Pricing and profitability in reinsurance remains uninspiring following the January 1st renewals, but that doesn’t stop some larger players from soaking up business at inadequate prices, according to rating agency A.M. Best.
We’ve discussed the fact that major reinsurers are underwriting diversifying regions, or regions they want to remain dominant in, at rates well below where insurance-linked securities (ILS) players can compete, numerous times over the last few years.
It’s been a factor of the reinsurance market’s renewal dynamics for almost two decades, perhaps more, and this practice goes a long way to explaining the lack of market share that ILS has managed to garner in regions such as Europe and Japan, where traditional reinsurers continue to dominate.
The benefits of writing business at rock-bottom rates here are two-fold for the major global reinsurance firms, it keeps the ILS market largely out of these peril regions, while providing a guaranteed level of premium volume for their portfolios.
It’s not a practice that gets much attention from the rating agencies usually, but in its latest report discussing the state of the global reinsurance market after the January 2019 renewal season A.M. Best finds it deserving of a mention.
As we move into 2019, “The reinsurance industry remains uninspiring, in terms of both pricing and profitability,” A.M. Best says, as once again post-loss price increases largely failed to materialise.
The rating agency also calls the state of reinsurance pricing disappointing, given the largely flat market at 1/1 which it says, “proved a letdown for most.”
But despite being letdown by rates for likely the sixth or more year in a row, global reinsurers continued to plough their capacity into some regions at pricing even the rating agency now feels are not commensurate with the risks they are taking on.
“Companies tried to maintain discipline, with a few walking away from poorly priced business,” A.M. Best explained.
But walking away was not widespread, as, “Others, particularly larger players, continued to focus on market share, willing to write inadequately priced risks.”
The rating agency said that after the catastrophe losses of 2018 and the continued loss creep from 2017, “Expectations were that reinsurers would react swiftly and adjust their pricing in an effort to reverse the segment’s depressed performance.”
But this didn’t happen and prices were largely flat, with “Only the third-party-dominated retro space showing a meaningful adjustment,” A.M. Best said.
The rating agency also points out that unlike renewal cycles when reinsurance rates have led the way, in 2019 rates in some primary insurance lines appear to have risen further and faster than reinsurance.
Interestingly, A.M. Best also believes that where reinsurance rate increases were achieved there have also been increases in the exposure assumed, likely due to changing terms and conditions.
As a result, while the January renewals are seen as largely disappointing from a pricing point of view and it was not a turning point that some may have hoped for, many renewals that saw price rises actually saw, “Largely unchanged premium rates on a risk-adjusted basis.”
The January 1st renewals “don’t offer much hope” to reinsurers hoping for rate increases in April and at June/July renewals, A.M. Best says.
Pricing conditions deteriorated for non-catastrophe lines and catastrophe exposed barely rose in many cases, with increasing exposures assumed sometimes swallowing up any price increases that were achieved.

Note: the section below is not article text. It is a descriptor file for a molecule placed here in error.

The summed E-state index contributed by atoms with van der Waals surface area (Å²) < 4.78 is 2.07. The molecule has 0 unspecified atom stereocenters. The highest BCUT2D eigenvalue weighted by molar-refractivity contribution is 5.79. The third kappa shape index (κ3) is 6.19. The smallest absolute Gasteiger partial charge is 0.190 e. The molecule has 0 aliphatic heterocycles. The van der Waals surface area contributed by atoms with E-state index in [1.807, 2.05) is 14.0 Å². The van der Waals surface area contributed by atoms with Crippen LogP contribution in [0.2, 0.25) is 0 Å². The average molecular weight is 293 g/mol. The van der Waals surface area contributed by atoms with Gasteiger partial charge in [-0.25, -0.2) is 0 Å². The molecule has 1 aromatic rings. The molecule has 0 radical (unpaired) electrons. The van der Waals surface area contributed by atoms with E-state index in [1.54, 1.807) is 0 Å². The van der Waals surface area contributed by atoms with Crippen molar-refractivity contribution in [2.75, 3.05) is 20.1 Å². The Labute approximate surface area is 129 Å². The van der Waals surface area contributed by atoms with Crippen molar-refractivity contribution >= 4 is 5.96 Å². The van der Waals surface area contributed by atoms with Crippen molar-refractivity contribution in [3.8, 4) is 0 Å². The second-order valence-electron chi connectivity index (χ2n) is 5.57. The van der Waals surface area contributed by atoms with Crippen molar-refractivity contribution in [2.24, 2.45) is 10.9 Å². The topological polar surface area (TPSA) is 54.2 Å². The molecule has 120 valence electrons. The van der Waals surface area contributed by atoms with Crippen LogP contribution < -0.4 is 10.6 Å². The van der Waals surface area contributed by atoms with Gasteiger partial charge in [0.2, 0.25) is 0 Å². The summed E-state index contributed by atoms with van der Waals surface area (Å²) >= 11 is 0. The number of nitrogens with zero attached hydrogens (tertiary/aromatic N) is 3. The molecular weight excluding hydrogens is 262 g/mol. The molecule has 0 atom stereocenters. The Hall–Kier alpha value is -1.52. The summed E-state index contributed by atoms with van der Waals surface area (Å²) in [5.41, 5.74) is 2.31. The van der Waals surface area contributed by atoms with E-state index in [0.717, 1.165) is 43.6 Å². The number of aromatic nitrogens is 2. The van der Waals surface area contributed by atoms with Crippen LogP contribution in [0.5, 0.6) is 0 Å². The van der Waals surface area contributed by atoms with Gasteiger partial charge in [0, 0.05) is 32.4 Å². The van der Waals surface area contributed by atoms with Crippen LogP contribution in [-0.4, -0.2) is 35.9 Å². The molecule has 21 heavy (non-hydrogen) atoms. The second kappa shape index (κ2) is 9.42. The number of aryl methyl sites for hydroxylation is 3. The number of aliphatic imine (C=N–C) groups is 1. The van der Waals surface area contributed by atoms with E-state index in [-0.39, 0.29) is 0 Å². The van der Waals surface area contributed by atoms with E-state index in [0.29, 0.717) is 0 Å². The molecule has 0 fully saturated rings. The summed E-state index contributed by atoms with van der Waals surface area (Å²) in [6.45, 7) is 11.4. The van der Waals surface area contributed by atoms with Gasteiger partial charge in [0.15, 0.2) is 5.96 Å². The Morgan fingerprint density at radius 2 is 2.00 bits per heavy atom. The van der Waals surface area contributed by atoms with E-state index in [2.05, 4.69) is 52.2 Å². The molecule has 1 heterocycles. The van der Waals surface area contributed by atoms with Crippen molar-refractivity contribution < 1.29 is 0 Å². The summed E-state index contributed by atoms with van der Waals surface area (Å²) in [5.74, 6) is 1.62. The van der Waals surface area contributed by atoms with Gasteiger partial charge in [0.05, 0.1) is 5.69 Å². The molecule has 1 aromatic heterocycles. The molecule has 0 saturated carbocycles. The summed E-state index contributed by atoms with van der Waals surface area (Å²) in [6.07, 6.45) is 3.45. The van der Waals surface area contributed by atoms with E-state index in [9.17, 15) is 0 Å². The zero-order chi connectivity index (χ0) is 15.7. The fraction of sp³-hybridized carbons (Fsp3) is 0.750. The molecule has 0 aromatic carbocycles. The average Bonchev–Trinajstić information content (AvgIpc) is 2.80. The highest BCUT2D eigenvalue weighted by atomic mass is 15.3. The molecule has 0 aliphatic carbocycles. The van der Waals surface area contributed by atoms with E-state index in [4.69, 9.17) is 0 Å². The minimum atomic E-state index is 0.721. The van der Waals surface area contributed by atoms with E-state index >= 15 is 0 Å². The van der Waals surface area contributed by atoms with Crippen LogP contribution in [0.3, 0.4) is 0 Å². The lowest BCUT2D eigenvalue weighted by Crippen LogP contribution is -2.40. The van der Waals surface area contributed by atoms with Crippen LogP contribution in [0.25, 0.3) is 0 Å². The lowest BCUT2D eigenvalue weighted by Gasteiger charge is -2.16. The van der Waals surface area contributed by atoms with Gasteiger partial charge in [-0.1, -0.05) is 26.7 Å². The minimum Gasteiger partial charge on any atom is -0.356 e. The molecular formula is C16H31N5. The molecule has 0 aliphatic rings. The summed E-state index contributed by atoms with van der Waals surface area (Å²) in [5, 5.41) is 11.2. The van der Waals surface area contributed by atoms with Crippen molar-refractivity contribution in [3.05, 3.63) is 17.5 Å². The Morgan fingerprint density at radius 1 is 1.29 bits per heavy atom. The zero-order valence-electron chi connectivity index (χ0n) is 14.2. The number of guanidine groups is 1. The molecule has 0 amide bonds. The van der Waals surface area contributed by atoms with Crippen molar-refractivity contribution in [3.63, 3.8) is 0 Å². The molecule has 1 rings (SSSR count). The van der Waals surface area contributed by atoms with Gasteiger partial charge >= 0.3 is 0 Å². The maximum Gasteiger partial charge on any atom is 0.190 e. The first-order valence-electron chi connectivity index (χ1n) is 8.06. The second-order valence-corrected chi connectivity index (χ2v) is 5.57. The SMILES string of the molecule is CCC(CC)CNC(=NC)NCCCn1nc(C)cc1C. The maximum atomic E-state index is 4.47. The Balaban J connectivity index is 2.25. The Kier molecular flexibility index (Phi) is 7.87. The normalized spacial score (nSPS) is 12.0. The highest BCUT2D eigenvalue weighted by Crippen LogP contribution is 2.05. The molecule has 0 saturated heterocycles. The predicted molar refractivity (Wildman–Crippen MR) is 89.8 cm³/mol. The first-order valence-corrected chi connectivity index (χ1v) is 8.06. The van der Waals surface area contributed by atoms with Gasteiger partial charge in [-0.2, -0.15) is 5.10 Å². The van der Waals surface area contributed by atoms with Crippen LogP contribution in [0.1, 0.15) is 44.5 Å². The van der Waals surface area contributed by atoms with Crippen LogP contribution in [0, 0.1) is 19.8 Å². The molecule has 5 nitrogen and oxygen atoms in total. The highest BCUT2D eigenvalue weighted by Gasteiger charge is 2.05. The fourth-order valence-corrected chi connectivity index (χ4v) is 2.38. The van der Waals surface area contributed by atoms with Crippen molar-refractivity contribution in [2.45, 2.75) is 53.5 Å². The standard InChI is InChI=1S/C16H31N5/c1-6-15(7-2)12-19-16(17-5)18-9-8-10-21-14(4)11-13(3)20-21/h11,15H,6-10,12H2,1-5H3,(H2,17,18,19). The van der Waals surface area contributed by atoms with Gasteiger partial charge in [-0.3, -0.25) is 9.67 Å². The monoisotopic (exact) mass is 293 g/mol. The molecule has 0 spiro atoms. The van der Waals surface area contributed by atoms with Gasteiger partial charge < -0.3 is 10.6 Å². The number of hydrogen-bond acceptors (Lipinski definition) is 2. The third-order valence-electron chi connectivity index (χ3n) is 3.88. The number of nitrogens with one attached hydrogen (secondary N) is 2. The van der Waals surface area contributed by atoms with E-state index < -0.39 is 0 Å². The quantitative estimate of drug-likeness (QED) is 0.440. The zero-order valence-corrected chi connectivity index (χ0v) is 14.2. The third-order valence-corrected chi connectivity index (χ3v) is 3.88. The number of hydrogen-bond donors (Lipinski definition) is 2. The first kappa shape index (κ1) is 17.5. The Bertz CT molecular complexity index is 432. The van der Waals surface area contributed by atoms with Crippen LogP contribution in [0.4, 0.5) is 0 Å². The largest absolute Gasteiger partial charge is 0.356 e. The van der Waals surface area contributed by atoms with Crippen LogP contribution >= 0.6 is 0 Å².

Here, the major reinsurers willingness to underwrite inadequately priced risks (as A.M. Best itself explains it) surely deserves greater attention from the rating agencies and also the equity analysts that track these major reinsurers, as it does seem they are loading up on underpriced business just to maintain the sizes of their books and to keep returns on that business less sustainable under a collateralized business model for ILS funds.
The soaking up of underpriced but diversifying catastrophe and non-cat exposed property risks by global reinsurers can continue unabated of course, with their growing, global books enabling this practice to continue.
But there has to be a heightened risk of certain catastrophe scenarios causing a significant hit to their earnings, if indeed as the rating agency says they are underpricing these risks. There may even be risk concentration issues that emerge if this practice continues.
What would it take to reverse this practice, or at least to get rating agencies and analysts to look more closely at how these major players are loading up their exposure buckets at underpriced rates?
Possibly a year where there’s a really costly natural disaster event in a region like Europe, when the market is also hit by really major losses in other peril regions such as the U.S. as well.
Or greater attention by those their equity holders trust, such as the rating agencies and analysts.
Of course the response to really big losses for the big reinsurers would be a push to increase rates, should any scenario show up the practice of discounted underwriting pricing for the sake of diversification.
But how successful that would be remains to be seen and given recent experience it seems unlikely the broader market would support efforts to add significant percentages to rates just because a handful of the largest players got hit really hard.
Underwriting at rates that are not really commensurate with the risks being taken on could be sustainable if you’re massively diversified.
But even then, certain scenarios could cause outsized losses we’d imagine. As a result, we’d suggest this practice deserves the attention of those who rate and recommend reinsurance company shares. Hence it’s encouraging to see it mentioned in a rating agency report.